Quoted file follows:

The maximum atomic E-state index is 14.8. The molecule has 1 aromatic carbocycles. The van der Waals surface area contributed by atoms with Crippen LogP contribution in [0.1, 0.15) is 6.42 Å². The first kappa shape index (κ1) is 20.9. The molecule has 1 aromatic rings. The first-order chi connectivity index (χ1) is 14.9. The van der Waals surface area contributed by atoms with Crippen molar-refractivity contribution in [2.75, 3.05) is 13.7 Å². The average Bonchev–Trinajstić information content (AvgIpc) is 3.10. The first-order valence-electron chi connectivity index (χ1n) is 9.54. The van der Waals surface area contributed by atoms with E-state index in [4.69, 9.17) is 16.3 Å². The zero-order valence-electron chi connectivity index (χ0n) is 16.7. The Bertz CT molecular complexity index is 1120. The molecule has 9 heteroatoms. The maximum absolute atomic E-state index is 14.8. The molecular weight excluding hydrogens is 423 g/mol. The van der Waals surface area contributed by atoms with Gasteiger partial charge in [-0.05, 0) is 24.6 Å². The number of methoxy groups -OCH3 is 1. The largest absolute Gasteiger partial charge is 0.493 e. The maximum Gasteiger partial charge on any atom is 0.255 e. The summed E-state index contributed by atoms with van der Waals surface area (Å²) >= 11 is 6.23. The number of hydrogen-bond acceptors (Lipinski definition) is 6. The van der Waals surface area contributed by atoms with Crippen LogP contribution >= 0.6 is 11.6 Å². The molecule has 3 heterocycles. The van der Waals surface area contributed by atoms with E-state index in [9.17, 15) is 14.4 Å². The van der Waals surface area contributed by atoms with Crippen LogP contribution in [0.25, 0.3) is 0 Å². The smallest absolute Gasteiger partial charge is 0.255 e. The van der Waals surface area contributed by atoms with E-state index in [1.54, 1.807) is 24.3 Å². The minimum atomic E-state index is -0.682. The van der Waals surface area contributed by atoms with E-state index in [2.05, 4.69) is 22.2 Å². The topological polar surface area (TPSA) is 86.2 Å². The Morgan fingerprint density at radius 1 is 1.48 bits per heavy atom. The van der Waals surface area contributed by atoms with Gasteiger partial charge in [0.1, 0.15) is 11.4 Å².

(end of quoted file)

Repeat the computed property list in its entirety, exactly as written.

The maximum atomic E-state index is 14.8. The molecule has 1 aromatic carbocycles. The van der Waals surface area contributed by atoms with Crippen LogP contribution in [0.1, 0.15) is 6.42 Å². The first kappa shape index (κ1) is 20.9. The molecule has 1 aromatic rings. The first-order chi connectivity index (χ1) is 14.9. The van der Waals surface area contributed by atoms with Crippen molar-refractivity contribution in [2.75, 3.05) is 13.7 Å². The average Bonchev–Trinajstić information content (AvgIpc) is 3.10. The first-order valence-electron chi connectivity index (χ1n) is 9.54. The van der Waals surface area contributed by atoms with E-state index in [4.69, 9.17) is 16.3 Å². The zero-order valence-electron chi connectivity index (χ0n) is 16.7. The Bertz CT molecular complexity index is 1120. The molecule has 9 heteroatoms. The maximum absolute atomic E-state index is 14.8. The molecular weight excluding hydrogens is 423 g/mol. The van der Waals surface area contributed by atoms with Gasteiger partial charge in [-0.05, 0) is 24.6 Å². The number of methoxy groups -OCH3 is 1. The largest absolute Gasteiger partial charge is 0.493 e. The maximum Gasteiger partial charge on any atom is 0.255 e. The summed E-state index contributed by atoms with van der Waals surface area (Å²) >= 11 is 6.23. The number of hydrogen-bond acceptors (Lipinski definition) is 6. The van der Waals surface area contributed by atoms with Crippen LogP contribution >= 0.6 is 11.6 Å². The molecule has 3 heterocycles. The van der Waals surface area contributed by atoms with E-state index in [9.17, 15) is 14.4 Å². The van der Waals surface area contributed by atoms with Crippen LogP contribution in [0.25, 0.3) is 0 Å². The smallest absolute Gasteiger partial charge is 0.255 e. The van der Waals surface area contributed by atoms with E-state index in [1.54, 1.807) is 24.3 Å². The minimum atomic E-state index is -0.682. The van der Waals surface area contributed by atoms with E-state index in [2.05, 4.69) is 22.2 Å². The topological polar surface area (TPSA) is 86.2 Å². The Morgan fingerprint density at radius 1 is 1.48 bits per heavy atom. The van der Waals surface area contributed by atoms with Gasteiger partial charge in [0.1, 0.15) is 11.4 Å².